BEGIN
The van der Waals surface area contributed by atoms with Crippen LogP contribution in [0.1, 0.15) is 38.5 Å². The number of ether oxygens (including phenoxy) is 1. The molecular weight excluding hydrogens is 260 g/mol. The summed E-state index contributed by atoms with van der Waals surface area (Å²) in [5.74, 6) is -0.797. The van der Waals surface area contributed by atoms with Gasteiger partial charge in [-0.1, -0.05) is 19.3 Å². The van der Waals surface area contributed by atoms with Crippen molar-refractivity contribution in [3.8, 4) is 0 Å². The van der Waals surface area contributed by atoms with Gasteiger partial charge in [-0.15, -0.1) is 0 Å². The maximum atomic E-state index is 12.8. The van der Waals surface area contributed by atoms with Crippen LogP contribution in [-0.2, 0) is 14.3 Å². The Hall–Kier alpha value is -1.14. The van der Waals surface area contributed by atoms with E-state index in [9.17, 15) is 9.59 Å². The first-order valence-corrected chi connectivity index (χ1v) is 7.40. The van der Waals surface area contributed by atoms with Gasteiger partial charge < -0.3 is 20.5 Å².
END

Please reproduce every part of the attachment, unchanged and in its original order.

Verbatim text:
The van der Waals surface area contributed by atoms with Crippen LogP contribution in [0.1, 0.15) is 38.5 Å². The number of ether oxygens (including phenoxy) is 1. The molecular weight excluding hydrogens is 260 g/mol. The summed E-state index contributed by atoms with van der Waals surface area (Å²) in [5.74, 6) is -0.797. The van der Waals surface area contributed by atoms with Gasteiger partial charge in [-0.1, -0.05) is 19.3 Å². The van der Waals surface area contributed by atoms with Crippen molar-refractivity contribution in [3.8, 4) is 0 Å². The van der Waals surface area contributed by atoms with Gasteiger partial charge in [-0.15, -0.1) is 0 Å². The maximum atomic E-state index is 12.8. The van der Waals surface area contributed by atoms with Crippen LogP contribution in [-0.2, 0) is 14.3 Å². The Hall–Kier alpha value is -1.14. The van der Waals surface area contributed by atoms with E-state index in [9.17, 15) is 9.59 Å². The first-order valence-corrected chi connectivity index (χ1v) is 7.40. The van der Waals surface area contributed by atoms with Gasteiger partial charge < -0.3 is 20.5 Å².